Printer-friendly versionSend by email
The Collected Letters of Robert Southey Part 3

1510. Robert Southey to Grosvenor Charles Bedford, 20 September 1808 ⁠* 

No public news has ever vext me half so much as this from Portugal. Defeat is less disgraceful than such victory. Is Sir A Wellesley mad? – for who is the Duc d’Abrantes with whom he has treated? – We know no such title. the Portugueze know it not. Junot he should have signed his name, if he had been suffered to sign it at all, & not delivered up as he ought to have been; to the justice of the Portugueze, & hung with his infamous proclamation about his neck.

The treaty {terms} ought not to be ratified, & the Generals who made them ought to be given up to the French with halters about their necks. [1] 

Damnation!

____

I am going home for six days.

Tuesday. Sept. 20.


Notes

* Address: To/ G. C. Bedford Esqr/ [in another hand] 9 Stafford Place/ Pimlico
Endorsement: 20 Septr 1808
MS: Bodleian Library, Eng. Lett. c. 24
Unpublished. BACK

[1] Southey’s exasperation was caused by the Convention of Cintra, signed on 30 August, whereby the French army commanded by Jean-Andoche Junot, 1st Duke of Abrantès (1771–1813) and defeated by Anglo-Portuguese forces under Sir Arthur Wellesley (later the 1st Duke of Wellington) (1769–1852; DNB) at Vimeiro on 21 August, was allowed to retreat intact, with its weapons, from Portugal. Wellesley, who did not sign the Convention, had been superseded in command by two veteran generals, just arrived in Iberia, who were content to make peace: Sir Harry Burrard (1755–1813; DNB) and Sir Hew Dalrymple (1750–1830; DNB). Public outcry led to an inquiry, after which Burrard and Dalrymple never again took command. BACK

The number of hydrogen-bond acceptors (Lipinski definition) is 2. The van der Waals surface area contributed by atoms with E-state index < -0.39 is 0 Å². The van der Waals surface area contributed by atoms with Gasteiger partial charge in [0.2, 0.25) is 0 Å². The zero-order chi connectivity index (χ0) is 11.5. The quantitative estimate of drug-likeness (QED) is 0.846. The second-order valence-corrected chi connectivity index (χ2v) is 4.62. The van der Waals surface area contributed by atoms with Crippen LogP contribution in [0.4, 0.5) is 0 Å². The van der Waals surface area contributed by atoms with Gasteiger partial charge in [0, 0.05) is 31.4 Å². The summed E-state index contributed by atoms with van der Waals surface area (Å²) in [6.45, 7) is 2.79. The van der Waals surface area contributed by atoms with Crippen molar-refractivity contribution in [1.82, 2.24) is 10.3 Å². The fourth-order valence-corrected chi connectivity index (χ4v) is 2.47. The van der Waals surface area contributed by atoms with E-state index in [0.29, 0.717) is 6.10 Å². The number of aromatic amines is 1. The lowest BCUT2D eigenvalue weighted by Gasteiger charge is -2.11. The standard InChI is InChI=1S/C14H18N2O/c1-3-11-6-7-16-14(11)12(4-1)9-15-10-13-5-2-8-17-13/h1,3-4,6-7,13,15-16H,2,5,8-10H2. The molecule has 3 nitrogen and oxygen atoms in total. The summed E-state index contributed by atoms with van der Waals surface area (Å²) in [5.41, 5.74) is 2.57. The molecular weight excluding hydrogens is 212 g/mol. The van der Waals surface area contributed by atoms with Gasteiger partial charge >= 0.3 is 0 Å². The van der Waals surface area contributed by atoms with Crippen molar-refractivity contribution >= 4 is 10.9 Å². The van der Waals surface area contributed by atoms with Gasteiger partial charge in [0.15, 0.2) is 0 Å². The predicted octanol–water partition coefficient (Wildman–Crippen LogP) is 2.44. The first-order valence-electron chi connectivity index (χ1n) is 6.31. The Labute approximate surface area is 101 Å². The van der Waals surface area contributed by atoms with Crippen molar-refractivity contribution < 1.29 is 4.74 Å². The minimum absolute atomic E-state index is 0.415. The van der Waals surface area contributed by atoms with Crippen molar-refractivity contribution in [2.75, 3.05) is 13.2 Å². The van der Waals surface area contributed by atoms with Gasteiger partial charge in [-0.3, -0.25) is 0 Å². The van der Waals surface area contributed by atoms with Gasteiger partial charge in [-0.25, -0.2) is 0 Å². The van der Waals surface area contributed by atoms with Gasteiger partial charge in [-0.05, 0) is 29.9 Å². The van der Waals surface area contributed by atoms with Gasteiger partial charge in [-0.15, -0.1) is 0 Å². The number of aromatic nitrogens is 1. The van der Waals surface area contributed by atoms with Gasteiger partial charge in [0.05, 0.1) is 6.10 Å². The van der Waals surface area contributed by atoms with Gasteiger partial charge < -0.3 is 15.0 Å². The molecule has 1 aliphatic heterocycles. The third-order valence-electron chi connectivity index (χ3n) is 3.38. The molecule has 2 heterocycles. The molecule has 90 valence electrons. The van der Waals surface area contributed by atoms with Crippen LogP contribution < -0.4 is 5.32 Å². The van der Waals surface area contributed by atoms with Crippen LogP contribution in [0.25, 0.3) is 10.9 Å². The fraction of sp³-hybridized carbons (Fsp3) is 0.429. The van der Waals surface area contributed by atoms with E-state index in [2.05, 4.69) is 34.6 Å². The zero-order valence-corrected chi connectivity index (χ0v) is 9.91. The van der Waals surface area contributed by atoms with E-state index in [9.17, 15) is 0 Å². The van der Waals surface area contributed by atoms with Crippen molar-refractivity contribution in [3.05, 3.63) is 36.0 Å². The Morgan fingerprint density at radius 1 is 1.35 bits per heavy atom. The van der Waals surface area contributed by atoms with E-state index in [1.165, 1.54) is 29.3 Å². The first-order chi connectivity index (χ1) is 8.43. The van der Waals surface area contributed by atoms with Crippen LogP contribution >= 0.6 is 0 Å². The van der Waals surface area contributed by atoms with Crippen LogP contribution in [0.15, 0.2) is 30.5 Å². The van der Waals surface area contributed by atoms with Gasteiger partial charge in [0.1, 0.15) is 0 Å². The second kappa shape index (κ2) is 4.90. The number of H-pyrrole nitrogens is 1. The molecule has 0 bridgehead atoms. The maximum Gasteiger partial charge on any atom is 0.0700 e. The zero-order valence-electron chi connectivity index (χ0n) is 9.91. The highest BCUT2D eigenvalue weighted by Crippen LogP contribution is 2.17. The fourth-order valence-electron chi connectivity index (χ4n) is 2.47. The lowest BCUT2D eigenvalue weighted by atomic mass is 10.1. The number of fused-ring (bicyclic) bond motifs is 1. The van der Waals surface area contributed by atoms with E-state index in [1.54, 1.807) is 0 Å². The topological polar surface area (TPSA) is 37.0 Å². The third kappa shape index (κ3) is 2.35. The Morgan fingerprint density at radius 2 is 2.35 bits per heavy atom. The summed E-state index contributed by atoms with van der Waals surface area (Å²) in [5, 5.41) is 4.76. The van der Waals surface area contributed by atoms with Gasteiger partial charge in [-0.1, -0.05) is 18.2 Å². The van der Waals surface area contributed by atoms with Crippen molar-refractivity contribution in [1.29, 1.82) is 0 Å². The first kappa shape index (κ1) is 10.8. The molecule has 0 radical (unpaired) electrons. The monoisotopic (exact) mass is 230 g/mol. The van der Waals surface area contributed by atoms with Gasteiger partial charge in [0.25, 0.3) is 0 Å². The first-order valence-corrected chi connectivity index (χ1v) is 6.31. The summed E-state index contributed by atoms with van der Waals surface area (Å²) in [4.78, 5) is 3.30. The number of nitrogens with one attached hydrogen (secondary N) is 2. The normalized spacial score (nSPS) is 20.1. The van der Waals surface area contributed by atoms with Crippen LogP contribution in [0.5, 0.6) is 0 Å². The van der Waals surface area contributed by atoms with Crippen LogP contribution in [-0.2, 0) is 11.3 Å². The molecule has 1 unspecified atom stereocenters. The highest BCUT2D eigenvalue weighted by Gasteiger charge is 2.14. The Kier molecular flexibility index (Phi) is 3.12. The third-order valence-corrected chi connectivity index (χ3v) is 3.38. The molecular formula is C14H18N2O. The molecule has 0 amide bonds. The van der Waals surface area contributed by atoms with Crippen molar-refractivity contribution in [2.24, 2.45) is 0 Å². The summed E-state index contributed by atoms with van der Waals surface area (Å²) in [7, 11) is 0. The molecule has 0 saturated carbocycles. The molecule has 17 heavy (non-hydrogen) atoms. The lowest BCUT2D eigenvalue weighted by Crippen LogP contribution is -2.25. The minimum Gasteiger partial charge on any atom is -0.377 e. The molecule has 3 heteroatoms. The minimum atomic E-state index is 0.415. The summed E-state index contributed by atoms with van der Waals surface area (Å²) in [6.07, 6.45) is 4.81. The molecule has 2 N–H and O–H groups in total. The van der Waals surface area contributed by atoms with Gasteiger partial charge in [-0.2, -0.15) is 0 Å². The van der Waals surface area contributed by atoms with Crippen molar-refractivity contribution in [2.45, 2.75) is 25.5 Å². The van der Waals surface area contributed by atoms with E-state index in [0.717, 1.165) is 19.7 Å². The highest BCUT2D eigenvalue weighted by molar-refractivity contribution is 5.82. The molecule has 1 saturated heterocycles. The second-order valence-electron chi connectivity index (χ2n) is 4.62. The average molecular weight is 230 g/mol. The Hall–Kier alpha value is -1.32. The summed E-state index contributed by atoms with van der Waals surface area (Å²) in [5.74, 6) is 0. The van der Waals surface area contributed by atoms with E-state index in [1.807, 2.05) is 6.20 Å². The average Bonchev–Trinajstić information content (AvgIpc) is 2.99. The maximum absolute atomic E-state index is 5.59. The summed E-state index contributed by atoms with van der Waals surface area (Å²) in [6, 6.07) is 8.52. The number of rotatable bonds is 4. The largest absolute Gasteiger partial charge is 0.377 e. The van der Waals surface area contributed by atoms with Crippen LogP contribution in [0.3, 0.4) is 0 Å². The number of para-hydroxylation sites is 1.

About this Page

Published @ RC

August 2013